Block on Trump's Asylum Ban Upheld by Supreme Court
When will the recession in the legal job market finally end? It may be now.
The National Association for Law Placement noted last week that BigLaw jobs for recent grads has risen 27 percent over the last two years, to more than 3,600 jobs. That's good, but not great. In 2009, there were more than 5,100 jobs and the Class of 2012 was massive. Overall, only 64.4 percent landed jobs requiring bar passage.
One of the reasons for the decline: less school-funded jobs than previous years.
Meanwhile, Weil Gotshal announced earlier this week that they would lay off 60 associates and 110 support staffers and reduce the pay of roughly ten percent of its partners, reports The New York Times. The layoffs amount to a seven percent reduction in associates.
Dan DiPetro, chairman of the law firm group at Citi Private Bank, told the Times that this could be the beginning of a trend for the industry as a whole, as firms are finding a shrinking market for high-end legal services. He referred to the process at "right-sizing."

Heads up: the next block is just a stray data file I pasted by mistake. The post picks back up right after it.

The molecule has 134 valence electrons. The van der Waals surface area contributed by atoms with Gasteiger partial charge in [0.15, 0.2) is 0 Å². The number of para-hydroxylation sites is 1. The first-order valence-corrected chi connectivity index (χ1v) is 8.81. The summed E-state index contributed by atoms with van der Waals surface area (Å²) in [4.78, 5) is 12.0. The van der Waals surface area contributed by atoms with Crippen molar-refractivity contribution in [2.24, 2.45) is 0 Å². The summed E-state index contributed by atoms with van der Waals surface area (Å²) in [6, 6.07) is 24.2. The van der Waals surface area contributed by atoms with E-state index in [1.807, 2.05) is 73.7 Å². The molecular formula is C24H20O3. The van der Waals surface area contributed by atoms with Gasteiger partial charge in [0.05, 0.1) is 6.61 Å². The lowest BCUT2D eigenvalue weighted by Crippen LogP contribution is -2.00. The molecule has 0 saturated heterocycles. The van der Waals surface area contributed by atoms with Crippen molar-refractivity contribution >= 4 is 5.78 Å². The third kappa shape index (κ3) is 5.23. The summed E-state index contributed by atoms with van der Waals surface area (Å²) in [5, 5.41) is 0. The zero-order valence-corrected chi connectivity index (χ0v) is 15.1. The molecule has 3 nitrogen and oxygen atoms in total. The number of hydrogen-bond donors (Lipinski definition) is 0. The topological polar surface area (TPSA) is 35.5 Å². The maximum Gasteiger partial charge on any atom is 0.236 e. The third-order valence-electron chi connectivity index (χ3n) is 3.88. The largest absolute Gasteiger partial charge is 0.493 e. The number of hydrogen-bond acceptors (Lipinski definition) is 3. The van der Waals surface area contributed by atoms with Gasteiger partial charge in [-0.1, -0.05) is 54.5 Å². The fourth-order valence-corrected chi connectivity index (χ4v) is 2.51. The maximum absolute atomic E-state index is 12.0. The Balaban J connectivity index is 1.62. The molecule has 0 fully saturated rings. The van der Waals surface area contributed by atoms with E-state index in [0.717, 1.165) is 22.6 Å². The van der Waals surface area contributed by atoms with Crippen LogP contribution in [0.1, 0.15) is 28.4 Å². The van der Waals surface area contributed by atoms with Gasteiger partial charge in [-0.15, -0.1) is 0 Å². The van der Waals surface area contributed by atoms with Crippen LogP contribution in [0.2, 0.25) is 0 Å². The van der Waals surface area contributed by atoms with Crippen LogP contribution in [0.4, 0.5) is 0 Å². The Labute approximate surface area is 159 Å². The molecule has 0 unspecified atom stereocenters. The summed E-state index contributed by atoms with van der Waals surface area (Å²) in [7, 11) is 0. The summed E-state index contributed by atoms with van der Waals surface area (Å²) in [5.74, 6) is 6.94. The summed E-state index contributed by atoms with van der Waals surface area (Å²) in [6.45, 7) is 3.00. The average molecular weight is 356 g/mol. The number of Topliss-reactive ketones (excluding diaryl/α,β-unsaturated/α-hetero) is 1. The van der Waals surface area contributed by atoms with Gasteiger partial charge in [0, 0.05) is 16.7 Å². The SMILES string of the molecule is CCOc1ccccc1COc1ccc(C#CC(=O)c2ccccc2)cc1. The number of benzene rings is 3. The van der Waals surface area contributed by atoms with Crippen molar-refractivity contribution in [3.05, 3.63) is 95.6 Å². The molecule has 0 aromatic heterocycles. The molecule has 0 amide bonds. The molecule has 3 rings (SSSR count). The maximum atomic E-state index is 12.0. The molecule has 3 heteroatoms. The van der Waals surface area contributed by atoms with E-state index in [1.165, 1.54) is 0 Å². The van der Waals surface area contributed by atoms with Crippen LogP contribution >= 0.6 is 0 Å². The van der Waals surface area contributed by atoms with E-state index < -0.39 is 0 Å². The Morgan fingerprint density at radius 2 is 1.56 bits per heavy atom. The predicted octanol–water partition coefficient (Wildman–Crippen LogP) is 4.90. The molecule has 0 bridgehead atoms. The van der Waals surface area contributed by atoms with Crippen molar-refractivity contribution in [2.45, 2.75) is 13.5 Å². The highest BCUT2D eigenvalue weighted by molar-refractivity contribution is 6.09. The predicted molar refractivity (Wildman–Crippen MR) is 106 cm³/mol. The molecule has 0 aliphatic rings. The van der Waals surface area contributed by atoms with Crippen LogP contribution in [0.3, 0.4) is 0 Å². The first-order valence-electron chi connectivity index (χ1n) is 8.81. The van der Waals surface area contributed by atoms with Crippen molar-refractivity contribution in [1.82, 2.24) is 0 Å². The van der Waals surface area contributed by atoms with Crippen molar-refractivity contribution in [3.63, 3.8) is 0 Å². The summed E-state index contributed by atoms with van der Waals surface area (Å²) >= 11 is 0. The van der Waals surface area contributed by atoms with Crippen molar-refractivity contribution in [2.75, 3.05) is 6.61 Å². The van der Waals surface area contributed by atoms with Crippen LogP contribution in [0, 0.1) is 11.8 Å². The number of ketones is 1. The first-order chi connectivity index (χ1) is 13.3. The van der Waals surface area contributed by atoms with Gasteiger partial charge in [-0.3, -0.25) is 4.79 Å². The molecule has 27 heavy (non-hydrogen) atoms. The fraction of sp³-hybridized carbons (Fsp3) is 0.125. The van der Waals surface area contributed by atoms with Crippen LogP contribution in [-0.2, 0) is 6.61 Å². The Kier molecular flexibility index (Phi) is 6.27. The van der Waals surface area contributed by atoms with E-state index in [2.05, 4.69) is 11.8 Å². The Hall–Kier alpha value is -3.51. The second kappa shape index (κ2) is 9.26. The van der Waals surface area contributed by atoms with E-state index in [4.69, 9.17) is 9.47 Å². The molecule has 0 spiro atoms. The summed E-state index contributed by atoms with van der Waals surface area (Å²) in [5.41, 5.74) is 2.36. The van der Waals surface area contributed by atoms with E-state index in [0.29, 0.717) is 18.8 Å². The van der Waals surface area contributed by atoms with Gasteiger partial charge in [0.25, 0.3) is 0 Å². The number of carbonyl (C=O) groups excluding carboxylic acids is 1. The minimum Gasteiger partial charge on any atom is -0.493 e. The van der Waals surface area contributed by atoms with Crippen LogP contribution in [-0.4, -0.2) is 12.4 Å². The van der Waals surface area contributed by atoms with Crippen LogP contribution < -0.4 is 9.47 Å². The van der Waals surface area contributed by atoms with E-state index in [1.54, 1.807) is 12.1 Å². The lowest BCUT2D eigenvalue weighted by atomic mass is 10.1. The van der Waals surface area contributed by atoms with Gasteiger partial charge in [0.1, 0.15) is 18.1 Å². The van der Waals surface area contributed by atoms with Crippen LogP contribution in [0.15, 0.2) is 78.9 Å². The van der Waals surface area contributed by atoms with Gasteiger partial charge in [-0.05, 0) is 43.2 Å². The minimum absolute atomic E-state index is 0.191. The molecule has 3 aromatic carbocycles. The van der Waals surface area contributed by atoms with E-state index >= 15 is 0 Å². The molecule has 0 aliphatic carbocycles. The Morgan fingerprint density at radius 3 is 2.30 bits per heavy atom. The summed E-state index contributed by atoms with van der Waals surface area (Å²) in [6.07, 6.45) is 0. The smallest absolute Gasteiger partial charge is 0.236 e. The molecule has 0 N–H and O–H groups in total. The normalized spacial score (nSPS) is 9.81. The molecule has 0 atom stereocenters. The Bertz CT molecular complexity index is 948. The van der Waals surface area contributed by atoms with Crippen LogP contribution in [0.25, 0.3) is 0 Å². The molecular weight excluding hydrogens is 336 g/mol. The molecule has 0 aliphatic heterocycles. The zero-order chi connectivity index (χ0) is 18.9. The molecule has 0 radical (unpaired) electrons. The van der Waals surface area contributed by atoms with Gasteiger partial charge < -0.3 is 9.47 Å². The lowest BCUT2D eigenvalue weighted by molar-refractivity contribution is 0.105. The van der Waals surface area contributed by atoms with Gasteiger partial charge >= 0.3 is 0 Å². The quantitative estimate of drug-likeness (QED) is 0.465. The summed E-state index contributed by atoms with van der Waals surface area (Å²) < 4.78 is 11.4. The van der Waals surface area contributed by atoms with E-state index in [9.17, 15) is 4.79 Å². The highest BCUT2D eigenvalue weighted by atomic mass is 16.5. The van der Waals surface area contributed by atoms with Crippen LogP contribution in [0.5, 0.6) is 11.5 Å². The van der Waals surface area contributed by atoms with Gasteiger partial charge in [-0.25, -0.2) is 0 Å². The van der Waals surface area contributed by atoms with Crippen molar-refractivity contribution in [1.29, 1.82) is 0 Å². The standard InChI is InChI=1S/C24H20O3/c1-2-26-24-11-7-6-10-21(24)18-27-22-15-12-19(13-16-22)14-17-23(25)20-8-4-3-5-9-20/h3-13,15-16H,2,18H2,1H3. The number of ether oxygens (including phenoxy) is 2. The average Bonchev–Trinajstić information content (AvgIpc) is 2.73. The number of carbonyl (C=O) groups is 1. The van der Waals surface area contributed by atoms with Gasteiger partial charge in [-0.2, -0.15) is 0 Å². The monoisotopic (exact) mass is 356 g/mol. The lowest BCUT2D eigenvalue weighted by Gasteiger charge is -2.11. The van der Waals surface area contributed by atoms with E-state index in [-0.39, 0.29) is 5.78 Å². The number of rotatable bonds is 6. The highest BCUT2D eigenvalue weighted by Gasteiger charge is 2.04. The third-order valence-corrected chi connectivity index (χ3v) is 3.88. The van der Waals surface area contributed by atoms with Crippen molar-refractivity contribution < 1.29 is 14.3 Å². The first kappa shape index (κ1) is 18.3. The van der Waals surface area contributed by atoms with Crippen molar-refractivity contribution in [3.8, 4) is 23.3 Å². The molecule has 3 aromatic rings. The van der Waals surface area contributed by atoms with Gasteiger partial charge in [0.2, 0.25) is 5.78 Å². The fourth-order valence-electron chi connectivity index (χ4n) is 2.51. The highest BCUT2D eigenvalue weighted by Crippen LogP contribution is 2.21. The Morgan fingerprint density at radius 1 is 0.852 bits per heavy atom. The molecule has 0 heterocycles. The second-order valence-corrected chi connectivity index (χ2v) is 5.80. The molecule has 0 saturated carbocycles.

And the bad news continues. Above the Law reports that Goodwin Proctor will close its San Diego branch, though half of the eighteen lawyers affected were offered positions elsewhere in the firm. Goodwin Proctor also framed the closing as a reallocation of resources to their expanding presence in Los Angeles, San Francisco, and Silicon Valley.
And, of course, earlier this month, Epstein Becker shuttered its Atlanta office.
Tie all of those threads of information together, and you get a BigLaw landscape where lots of recent graduate associates are being hired, while lots of older associates, support staff, and offices are being jettisoned. Maybe this is all part of the evolution and fat-trimming of a slow-to-change industry? Or maybe, as some predict, this may be the beginning of another downward trend.
Either way, the uncertainty of the industry has to be unnerving for debt-ridden law students and graduates, all hoping to find a way to pay off their expensive investment in a legal education. Our sympathies also go out to the oft-forgotten support staff, who make law offices run, but are often the first fired when the revenues shrink.
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